I’m just kidding, she doesn’t make that much.
[Laughter] I was, like, man—I was waiting . . .
You grew up in Chicago, right?
No, I grew up in Peoria. I moved to Chicago right when I got out of high school, in 1980, which was a long time ago.
I grew up in Nashville, and I’ve never moved away. There are a number of reasons why I haven’t left. But having a relationship with a city, especially one that’s supportive of this lifestyle—you get to a certain point where you’re like, well, as long as I can keep doing this, there’s no reason to leave.
If you grow up in a town like that, there isn’t really a reason to leave. But growing up in Peoria, I definitely had no outlet for what I wanted to do. I had to come to Chicago. There are a lot of people like that in Chicago. If I counted all my friends, I bet there’d be like 5 percent of them from Chicago—there’s a lot of people from other places that live in Chicago. It’s that kind of place.
Yeah, it’s a magnet city. Regionally, I think Nashville probably has some similarities to it. People end up there from all over.
Because of what Nashville is, though, right? People move there to get their songs published or play in bands or whatever?
Yeah, I’m sure people have a different version of reality when they think of a city like that, and then they move there. I don’t know. It’s a lot of different things. It’s a totally surreal, country-music world, but there’s a lot that exists underneath the soil that’s still able to survive. It’s an interesting place. I wouldn’t have stayed there if it hadn’t been for Lambchop. At the time, they were the only band that was doing what I thought was anything interesting. I followed them around for about a year, and then I was in the band! I was getting to tour Europe and meet you guys and do stuff like that, and it was—
How old were you when you joined Lambchop?
Twenty. So I was like 10 or 12 years younger than the next youngest guy in the band.
It’s good to get to experience that stuff at a young age—like, just jump right into it. I didn’t start playing an instrument until—
No, I didn’t even play an instrument until I was out of high school—till I was 18 or something. It took me a long time to find people I wanted to play with. When I joined Eleventh Dream Day, I was probably 23 or 24. Maybe 22. I can’t remember now.
To be honest, I was into music, but when you’re 18 or 19, you don’t have any perspective, and you also don’t know what you want to do. It’s very rare to meet someone at that age who’s focused. So the fact that I stumbled into that situation where I was able be in a band at a very young age and learn within the context of that how to be a serious musician—you turn around, and you’re like, “Oh, I’m 30 now and I’ve been in this band for ten years, so I guess this is what I’m doing.” Which is great! I thought I was going to go back to school at some point and be a history teacher, but I finally kind of gave up on that.
I was curious—most of your instrumental work now is based on fingerstyle guitar. What led you toward that?
I kind of stumbled into it. I remember very specifically being in my early 20s, going to the library and checking out some CDs, and one of them was that John Fahey collection. But it was also in the context of all this other weird music. To me, I was just trying to digest as much as possible. It didn’t necessarily become the kind of thing where I was like, “Oh, that’s gonna be something I model my own music after.” But I was aware of what you guys were doing, and of other kinds of instrumental music. And then through Lambchop, I got to meet a lot of those bands.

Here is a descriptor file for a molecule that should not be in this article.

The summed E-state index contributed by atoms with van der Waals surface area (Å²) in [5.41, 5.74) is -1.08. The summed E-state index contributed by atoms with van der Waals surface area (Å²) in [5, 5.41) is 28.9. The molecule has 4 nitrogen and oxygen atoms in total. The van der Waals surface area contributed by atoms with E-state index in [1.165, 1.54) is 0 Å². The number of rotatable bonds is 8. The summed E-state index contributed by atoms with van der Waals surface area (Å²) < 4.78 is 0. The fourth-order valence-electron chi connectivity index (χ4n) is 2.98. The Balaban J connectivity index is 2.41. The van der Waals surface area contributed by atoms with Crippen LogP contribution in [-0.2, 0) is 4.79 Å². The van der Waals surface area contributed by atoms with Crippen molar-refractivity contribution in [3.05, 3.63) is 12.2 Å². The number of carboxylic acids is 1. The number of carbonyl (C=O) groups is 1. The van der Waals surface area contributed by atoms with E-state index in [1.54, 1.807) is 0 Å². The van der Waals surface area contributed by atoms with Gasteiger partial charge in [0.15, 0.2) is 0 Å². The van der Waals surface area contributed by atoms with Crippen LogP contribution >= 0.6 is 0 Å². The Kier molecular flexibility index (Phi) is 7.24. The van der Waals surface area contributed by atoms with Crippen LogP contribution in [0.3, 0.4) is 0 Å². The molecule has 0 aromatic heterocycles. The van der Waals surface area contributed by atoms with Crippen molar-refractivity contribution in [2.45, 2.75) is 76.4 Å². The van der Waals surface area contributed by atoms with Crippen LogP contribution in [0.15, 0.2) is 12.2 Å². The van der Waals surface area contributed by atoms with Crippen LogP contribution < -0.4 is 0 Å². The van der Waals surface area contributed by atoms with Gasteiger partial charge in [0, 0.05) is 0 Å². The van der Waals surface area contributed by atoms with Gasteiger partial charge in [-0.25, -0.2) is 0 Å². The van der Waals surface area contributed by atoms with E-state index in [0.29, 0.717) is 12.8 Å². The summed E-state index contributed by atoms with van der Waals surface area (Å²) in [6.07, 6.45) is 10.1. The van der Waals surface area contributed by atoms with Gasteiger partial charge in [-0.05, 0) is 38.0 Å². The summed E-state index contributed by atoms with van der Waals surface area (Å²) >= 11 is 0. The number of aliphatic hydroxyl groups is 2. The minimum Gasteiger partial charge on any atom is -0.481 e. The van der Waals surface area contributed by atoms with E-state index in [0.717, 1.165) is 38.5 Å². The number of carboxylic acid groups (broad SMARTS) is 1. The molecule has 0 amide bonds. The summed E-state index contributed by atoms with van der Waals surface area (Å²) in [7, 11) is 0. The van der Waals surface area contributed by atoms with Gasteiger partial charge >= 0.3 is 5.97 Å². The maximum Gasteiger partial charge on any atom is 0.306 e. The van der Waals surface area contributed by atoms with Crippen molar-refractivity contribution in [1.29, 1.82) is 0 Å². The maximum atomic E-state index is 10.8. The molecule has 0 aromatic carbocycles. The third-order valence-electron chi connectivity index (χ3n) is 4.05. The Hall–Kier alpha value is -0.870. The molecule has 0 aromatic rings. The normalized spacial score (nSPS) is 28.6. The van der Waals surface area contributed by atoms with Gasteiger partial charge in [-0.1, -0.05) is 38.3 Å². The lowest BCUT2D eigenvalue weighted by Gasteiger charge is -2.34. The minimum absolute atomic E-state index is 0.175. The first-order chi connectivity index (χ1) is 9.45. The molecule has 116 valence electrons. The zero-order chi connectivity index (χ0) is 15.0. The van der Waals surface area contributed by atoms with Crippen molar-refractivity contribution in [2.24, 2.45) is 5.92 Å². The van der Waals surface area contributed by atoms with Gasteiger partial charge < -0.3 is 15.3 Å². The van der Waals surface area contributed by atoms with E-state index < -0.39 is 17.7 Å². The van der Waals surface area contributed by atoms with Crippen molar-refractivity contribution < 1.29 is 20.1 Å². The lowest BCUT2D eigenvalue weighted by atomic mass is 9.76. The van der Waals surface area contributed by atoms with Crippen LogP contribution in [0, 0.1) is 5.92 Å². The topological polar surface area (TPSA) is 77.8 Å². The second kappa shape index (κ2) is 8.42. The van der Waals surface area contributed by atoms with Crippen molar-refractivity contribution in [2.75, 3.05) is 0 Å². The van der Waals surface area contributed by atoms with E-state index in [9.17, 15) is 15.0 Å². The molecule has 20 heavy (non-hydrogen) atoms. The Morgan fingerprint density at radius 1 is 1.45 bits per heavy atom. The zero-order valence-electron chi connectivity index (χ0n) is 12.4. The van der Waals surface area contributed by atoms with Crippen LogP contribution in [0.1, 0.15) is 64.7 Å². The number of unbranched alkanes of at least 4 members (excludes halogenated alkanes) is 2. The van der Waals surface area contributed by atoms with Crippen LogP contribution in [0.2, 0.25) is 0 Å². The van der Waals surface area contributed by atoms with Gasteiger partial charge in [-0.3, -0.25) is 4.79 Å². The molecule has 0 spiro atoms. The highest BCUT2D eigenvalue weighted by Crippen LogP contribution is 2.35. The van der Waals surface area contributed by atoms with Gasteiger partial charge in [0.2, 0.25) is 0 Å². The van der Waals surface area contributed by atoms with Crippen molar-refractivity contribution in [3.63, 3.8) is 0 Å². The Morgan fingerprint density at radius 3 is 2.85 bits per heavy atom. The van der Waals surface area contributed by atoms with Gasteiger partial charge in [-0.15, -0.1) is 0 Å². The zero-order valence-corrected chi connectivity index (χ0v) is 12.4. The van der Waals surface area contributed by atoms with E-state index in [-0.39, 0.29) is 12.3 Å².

You know, I think seeing someone do it live, seeing guys like Glenn Jones and Jack Rose come through Nashville and do house shows—literally getting to see someone do it, that’s a defining moment. You’re like, “OK, I don’t know how to do that, but I want to learn.” Especially in Nashville, you’re used to seeing people play acoustic guitar all the time, but of course they’re singing or it’s ancillary background music or something. Just seeing somebody do it live and being like, “Oh, OK. You can do that. You can tour and do that.” But it took me a long time to get to that.
I’m interested in that kind of music too, but it’s all Greek to me. I can get around pretty well on a guitar or a bass, but that sort of complex fingerpicking stuff really eludes me. I can’t really wrap my skull around it too well. I was just curious if it was just natural to you, if it’s just like, “Oh, I hear this, and it’s something I think I can do, and I want to try and do it.”
I think it started from a point where, yeah, I was just so curious about it—but also, I did it for years without really sharing it with anybody. It was a completely solo thing as well, so it’s not like I was in a band where I was like, “OK, let’s collaborate, and this is gonna be the kind of music we’ll all grow together.” I was still playing with other guys and Lambchop.
I don’t know, to be honest—when I detach a little bit about it, especially having a conversation with you about this, I’m sort of like, “I can’t believe I’m doing this at all!” [Laughter.] It’s pretty surreal. Which is probably why I’m not really good at explaining it. It is kind of a mystery how I kind of stumbled into it and how I’m getting to still do it.
I mean it’s all a mystery. Everything is a mystery.
How the fuck did any of us end up doing any of the shit we do?
I don’t know. I think that’s why it’s hard to talk about it, in a way. You’re trying to get back to some vantage point where you can really see: “OK, here’s where it changed, here’s where it turned.” It’s hard to do that.